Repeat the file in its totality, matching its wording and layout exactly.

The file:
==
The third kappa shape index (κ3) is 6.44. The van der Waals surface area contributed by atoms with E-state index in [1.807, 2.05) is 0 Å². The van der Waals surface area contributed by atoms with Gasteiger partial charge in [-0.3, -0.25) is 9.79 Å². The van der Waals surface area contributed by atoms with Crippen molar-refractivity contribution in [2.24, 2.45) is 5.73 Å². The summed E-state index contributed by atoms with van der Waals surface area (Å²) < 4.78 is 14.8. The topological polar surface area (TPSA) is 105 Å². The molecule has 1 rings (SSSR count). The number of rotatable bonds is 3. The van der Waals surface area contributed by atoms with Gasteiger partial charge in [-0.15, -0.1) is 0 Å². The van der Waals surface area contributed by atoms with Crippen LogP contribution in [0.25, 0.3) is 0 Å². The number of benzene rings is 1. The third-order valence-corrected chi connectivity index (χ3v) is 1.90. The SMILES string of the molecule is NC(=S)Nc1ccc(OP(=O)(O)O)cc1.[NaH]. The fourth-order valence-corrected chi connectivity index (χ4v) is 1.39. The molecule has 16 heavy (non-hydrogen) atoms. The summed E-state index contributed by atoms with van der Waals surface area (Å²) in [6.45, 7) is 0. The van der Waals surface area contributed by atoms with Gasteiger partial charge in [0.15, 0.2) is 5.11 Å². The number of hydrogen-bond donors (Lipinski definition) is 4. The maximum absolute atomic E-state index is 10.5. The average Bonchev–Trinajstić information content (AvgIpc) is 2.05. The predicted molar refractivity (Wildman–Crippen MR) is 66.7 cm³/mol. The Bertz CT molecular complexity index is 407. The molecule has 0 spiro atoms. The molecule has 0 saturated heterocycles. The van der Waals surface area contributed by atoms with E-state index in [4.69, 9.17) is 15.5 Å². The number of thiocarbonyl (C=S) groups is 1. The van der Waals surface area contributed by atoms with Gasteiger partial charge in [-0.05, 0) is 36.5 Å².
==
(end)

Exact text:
The third kappa shape index (κ3) is 6.44. The van der Waals surface area contributed by atoms with E-state index in [1.807, 2.05) is 0 Å². The van der Waals surface area contributed by atoms with Gasteiger partial charge in [-0.3, -0.25) is 9.79 Å². The van der Waals surface area contributed by atoms with Crippen molar-refractivity contribution in [2.24, 2.45) is 5.73 Å². The summed E-state index contributed by atoms with van der Waals surface area (Å²) < 4.78 is 14.8. The topological polar surface area (TPSA) is 105 Å². The molecule has 1 rings (SSSR count). The number of rotatable bonds is 3. The van der Waals surface area contributed by atoms with Gasteiger partial charge in [-0.15, -0.1) is 0 Å². The van der Waals surface area contributed by atoms with Crippen LogP contribution in [0.25, 0.3) is 0 Å². The number of benzene rings is 1. The third-order valence-corrected chi connectivity index (χ3v) is 1.90. The SMILES string of the molecule is NC(=S)Nc1ccc(OP(=O)(O)O)cc1.[NaH]. The fourth-order valence-corrected chi connectivity index (χ4v) is 1.39. The molecule has 16 heavy (non-hydrogen) atoms. The summed E-state index contributed by atoms with van der Waals surface area (Å²) in [6.45, 7) is 0. The van der Waals surface area contributed by atoms with Gasteiger partial charge in [0.15, 0.2) is 5.11 Å². The number of hydrogen-bond donors (Lipinski definition) is 4. The maximum absolute atomic E-state index is 10.5. The average Bonchev–Trinajstić information content (AvgIpc) is 2.05. The predicted molar refractivity (Wildman–Crippen MR) is 66.7 cm³/mol. The Bertz CT molecular complexity index is 407. The molecule has 0 spiro atoms. The molecule has 0 saturated heterocycles. The van der Waals surface area contributed by atoms with E-state index in [4.69, 9.17) is 15.5 Å². The number of thiocarbonyl (C=S) groups is 1. The van der Waals surface area contributed by atoms with Gasteiger partial charge in [-0.05, 0) is 36.5 Å².